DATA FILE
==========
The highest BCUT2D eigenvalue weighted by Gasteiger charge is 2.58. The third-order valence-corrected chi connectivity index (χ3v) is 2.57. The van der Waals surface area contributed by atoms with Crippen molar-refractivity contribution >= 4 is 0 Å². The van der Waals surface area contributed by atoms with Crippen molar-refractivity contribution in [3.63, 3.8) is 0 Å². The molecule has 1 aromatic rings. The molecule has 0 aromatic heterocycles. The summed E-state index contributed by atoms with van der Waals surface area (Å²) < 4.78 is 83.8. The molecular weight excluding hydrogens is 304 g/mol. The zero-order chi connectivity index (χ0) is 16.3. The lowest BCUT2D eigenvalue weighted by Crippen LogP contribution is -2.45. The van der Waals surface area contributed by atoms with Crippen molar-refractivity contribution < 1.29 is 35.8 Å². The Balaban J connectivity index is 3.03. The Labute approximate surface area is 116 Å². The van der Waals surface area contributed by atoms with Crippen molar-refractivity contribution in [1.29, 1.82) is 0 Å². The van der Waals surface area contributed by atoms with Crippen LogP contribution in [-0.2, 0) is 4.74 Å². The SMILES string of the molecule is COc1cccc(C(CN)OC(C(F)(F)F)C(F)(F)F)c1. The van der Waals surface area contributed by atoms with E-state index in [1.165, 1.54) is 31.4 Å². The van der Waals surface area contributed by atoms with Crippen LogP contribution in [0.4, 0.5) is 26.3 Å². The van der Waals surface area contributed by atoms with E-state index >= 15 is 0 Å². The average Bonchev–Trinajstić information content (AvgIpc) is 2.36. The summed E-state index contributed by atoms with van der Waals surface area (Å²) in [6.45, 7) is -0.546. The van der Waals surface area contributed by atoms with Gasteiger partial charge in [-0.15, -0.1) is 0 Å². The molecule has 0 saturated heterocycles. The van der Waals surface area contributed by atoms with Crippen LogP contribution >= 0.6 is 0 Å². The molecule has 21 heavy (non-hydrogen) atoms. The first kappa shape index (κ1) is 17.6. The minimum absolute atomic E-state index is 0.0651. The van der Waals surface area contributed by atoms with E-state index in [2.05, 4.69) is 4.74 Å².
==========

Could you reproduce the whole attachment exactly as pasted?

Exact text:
The highest BCUT2D eigenvalue weighted by Gasteiger charge is 2.58. The third-order valence-corrected chi connectivity index (χ3v) is 2.57. The van der Waals surface area contributed by atoms with Crippen molar-refractivity contribution >= 4 is 0 Å². The van der Waals surface area contributed by atoms with Crippen molar-refractivity contribution in [3.63, 3.8) is 0 Å². The molecule has 1 aromatic rings. The molecule has 0 aromatic heterocycles. The summed E-state index contributed by atoms with van der Waals surface area (Å²) < 4.78 is 83.8. The molecular weight excluding hydrogens is 304 g/mol. The zero-order chi connectivity index (χ0) is 16.3. The lowest BCUT2D eigenvalue weighted by Crippen LogP contribution is -2.45. The van der Waals surface area contributed by atoms with Crippen molar-refractivity contribution < 1.29 is 35.8 Å². The Balaban J connectivity index is 3.03. The Labute approximate surface area is 116 Å². The van der Waals surface area contributed by atoms with Crippen molar-refractivity contribution in [1.29, 1.82) is 0 Å². The van der Waals surface area contributed by atoms with Crippen LogP contribution in [-0.2, 0) is 4.74 Å². The SMILES string of the molecule is COc1cccc(C(CN)OC(C(F)(F)F)C(F)(F)F)c1. The van der Waals surface area contributed by atoms with E-state index in [1.165, 1.54) is 31.4 Å². The van der Waals surface area contributed by atoms with Crippen LogP contribution in [0.4, 0.5) is 26.3 Å². The van der Waals surface area contributed by atoms with E-state index >= 15 is 0 Å². The average Bonchev–Trinajstić information content (AvgIpc) is 2.36. The summed E-state index contributed by atoms with van der Waals surface area (Å²) in [6.45, 7) is -0.546. The van der Waals surface area contributed by atoms with Gasteiger partial charge in [-0.15, -0.1) is 0 Å². The molecule has 0 saturated heterocycles. The van der Waals surface area contributed by atoms with Crippen LogP contribution >= 0.6 is 0 Å². The molecule has 21 heavy (non-hydrogen) atoms. The first kappa shape index (κ1) is 17.6. The minimum absolute atomic E-state index is 0.0651. The van der Waals surface area contributed by atoms with E-state index in [2.05, 4.69) is 4.74 Å².